A CT scan gives doctors a detailed view into your body, allowing them to diagnose a wide range of medical conditions as well as plan and monitor treatment. Learn five key facts about CT scans to help you prepare for your exam. And talk to your care provider about scheduling your CT scan at UVA Radiology and Medical Imaging.
1. A CT Scan Takes Images in Slices
A CT scan is state-of-the-art medical imaging that give doctors a detailed view into your body. CT scans, like x-rays, use ionizing radiation to create a set of images from many different angles. These images are like “slices” that, when put together, make a single, highly detailed image.
CT scans are used for anything from pinpointing the location of a tumor to checking for internal bleeding after trauma. Doctors use CTs to plan surgeries and other medical procedures as well as monitor conditions and treatments.
The “CT” in “CT scan” stands for computerized tomography. The scan is controlled by a computer, hence “computerized.” “Tomography” comes from the Greek word “tomos,” which means “slice” or “section.”
2. The Scanner Looks Like a Large Ring or Donut
CT scans are performed by a radiologic technologist who will guide you through the whole procedure.
If you’re having a scan done, you’ll start by lying on the table attached to a CT machine. The CT machine looks like a large ring or donut big enough for you and the table to fit into. During the exam, the table slides into the hole, also called the bore, of the machine.
Once you’re in place, the internal parts of the CT machine will start to spin around you, but because of the machine’s casing you won’t be able to see this happening. You will, however, hear loud whirring noises as the internal parts spin around you. The CT machine may also move over you as it is scanning, depending on what body part is being scanned.
3. During the Scan, You’ll Have to Stay Still
Any movement during a CT could cause a blurry image, so you’ll need to stay still as possible. Even something as minor as breathing can affect the image. Depending on where the scan is focusing on, the technologist may ask you to briefly hold your breath.
Your scan could take anywhere between a few minutes to an hour. Using an intercom system, you’ll also be able to talk to the radiologic technologist at any time during the procedure if you experience any discomfort or anxiety.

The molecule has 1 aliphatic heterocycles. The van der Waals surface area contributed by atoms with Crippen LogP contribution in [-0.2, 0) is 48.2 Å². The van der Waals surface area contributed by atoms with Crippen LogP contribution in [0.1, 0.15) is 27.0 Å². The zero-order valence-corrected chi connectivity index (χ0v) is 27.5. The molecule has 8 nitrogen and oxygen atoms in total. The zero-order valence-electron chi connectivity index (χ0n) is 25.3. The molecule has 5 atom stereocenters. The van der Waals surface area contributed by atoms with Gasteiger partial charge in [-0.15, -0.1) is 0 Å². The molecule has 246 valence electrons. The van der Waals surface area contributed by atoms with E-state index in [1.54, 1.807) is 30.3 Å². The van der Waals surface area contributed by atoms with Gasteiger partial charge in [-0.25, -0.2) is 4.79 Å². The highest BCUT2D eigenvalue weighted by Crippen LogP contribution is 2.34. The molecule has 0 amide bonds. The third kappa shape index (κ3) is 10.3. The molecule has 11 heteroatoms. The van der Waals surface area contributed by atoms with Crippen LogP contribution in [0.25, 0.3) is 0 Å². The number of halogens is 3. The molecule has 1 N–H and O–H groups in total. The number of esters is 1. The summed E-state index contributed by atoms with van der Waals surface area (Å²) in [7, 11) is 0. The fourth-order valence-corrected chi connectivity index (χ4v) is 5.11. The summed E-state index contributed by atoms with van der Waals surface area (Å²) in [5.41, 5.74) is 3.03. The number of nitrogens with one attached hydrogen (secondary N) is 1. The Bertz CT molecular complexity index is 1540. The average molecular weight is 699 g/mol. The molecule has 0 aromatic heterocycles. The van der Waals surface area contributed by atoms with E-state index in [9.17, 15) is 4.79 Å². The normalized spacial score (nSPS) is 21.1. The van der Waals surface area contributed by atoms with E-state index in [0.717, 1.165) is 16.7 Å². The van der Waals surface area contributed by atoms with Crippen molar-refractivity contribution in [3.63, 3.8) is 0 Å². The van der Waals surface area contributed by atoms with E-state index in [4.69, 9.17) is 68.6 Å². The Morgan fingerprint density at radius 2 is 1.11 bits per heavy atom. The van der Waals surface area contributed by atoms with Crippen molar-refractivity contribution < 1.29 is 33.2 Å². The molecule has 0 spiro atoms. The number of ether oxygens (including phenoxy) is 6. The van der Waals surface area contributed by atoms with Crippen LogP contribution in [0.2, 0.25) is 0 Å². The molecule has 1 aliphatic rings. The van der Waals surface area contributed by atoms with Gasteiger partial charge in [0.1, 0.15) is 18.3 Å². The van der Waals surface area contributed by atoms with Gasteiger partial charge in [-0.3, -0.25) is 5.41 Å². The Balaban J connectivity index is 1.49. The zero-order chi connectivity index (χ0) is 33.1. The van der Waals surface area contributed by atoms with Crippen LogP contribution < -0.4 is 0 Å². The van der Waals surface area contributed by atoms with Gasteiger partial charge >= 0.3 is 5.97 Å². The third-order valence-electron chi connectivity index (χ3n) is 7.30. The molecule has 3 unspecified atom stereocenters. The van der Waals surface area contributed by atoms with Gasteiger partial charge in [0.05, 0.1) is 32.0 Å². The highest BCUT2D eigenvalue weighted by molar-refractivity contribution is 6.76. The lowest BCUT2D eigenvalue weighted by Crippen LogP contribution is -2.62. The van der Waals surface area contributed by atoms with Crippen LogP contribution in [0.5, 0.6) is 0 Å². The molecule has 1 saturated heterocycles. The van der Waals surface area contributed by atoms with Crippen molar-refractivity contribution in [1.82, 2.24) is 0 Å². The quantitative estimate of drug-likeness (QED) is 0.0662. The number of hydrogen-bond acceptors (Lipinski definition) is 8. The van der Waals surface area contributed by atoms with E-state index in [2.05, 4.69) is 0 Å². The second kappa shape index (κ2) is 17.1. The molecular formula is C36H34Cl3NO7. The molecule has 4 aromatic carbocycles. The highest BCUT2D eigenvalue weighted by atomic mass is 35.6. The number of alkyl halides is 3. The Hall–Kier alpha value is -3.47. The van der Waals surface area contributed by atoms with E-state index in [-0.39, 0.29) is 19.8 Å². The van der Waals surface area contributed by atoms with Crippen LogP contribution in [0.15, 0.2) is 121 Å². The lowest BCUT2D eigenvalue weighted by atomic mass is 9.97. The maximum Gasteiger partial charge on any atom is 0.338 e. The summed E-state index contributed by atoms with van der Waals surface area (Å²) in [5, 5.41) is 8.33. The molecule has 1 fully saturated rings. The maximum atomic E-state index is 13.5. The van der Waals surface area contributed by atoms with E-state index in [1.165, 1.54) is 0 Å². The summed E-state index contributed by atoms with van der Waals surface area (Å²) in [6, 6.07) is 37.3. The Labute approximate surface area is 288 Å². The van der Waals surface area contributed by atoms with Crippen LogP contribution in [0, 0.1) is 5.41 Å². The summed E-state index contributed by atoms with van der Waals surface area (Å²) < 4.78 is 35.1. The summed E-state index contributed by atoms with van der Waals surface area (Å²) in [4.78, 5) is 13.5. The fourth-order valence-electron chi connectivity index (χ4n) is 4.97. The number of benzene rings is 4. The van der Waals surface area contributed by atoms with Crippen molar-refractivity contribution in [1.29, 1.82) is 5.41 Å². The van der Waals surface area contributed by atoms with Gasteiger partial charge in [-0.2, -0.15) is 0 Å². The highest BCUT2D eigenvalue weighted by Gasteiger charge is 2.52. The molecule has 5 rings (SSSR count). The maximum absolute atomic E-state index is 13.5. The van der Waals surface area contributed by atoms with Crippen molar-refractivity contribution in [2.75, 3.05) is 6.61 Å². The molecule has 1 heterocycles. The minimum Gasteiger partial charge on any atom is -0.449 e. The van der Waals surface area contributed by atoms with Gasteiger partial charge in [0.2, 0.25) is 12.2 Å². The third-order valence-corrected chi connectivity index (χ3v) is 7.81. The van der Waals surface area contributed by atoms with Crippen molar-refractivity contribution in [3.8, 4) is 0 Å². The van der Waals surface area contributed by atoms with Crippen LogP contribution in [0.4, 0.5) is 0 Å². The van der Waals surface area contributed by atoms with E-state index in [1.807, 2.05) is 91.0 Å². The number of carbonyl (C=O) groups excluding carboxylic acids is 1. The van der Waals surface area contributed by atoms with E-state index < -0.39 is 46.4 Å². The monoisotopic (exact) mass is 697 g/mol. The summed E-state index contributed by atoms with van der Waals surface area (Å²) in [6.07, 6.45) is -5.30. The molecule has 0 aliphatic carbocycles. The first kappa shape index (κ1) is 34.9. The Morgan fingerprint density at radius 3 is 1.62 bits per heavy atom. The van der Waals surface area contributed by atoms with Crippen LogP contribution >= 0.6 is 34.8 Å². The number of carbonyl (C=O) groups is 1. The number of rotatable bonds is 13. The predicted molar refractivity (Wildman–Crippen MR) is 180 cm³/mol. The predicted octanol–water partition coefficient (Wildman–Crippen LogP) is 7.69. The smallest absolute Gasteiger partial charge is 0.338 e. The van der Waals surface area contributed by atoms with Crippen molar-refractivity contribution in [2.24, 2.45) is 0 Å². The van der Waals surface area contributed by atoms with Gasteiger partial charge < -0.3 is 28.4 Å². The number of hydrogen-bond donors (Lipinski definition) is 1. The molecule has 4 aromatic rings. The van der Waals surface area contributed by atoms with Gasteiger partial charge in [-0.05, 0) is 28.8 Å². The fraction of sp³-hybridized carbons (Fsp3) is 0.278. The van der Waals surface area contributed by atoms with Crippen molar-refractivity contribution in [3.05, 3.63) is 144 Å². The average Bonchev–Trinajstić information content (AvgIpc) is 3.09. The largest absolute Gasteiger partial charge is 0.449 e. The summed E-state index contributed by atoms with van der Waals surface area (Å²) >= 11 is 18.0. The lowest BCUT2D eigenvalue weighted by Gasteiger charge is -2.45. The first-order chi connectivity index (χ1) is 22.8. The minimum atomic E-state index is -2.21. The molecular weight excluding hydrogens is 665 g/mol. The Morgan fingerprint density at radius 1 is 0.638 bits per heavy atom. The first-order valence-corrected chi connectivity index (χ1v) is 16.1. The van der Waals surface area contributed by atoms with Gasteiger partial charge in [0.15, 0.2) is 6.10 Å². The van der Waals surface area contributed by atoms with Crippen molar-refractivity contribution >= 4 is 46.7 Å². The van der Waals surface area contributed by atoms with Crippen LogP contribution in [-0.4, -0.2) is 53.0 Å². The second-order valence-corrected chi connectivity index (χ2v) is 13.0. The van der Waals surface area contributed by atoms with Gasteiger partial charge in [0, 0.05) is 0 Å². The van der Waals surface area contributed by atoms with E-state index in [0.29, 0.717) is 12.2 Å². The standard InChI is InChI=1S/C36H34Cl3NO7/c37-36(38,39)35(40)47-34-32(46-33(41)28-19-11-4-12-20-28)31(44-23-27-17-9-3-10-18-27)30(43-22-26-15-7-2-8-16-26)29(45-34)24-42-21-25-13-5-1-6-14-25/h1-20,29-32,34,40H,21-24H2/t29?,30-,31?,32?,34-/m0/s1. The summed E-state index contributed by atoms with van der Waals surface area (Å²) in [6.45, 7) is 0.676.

4. Some CTs Require the Use of Contrast Dye
In certain cases, the CT scan may need to be performed after you’ve taken medical contrast dye. If contrast is needed, you’ll be asked take it orally or intravenously, depending on the procedure. This will increase how long the procedure takes because the contrast will need time to make its way through your body.
5. CT Scans Use Radiation, Like Traditional X-Rays
CT scans use radiation, which, in large enough doses, can raise a patient’s risk of cancer. But know that the risk of developing cancer from a CT is very low.
Remember that by ordering the exam, your doctor has determined that the risk from radiation is outweighed by the benefit of the exam. The information your doctor gains from a CT scan can help them make important diagnoses and plans for your treatment. Ultimately, a CT may provide critical information about your health.
If you’re concerned about being exposed to radiation, ask about other imaging exams that could be done as an alternative to a CT scan. And talk to your doctor to make sure you’re within the healthy range for lifetime radiation exposure. You can also use this online calculator to determine your lifetime radiation risk, or read our article on radiation.
Have Your CT Scan at UVA Health
Regardless of the specifics of your CT, the radiologists and radiologic technicians at UVA Radiology and Medical Imaging will do everything they can to make sure you have a good experience. They will work to explain the exam procedure to you, make you comfortable during the exam, minimize your radiation exposure, and provide clear and detailed results.
Ask your care provider to refer you to UVA Radiology and Medical Imaging for your CT scan. Call (434) 982-6600 to schedule a consultation or ask about an upcoming scan.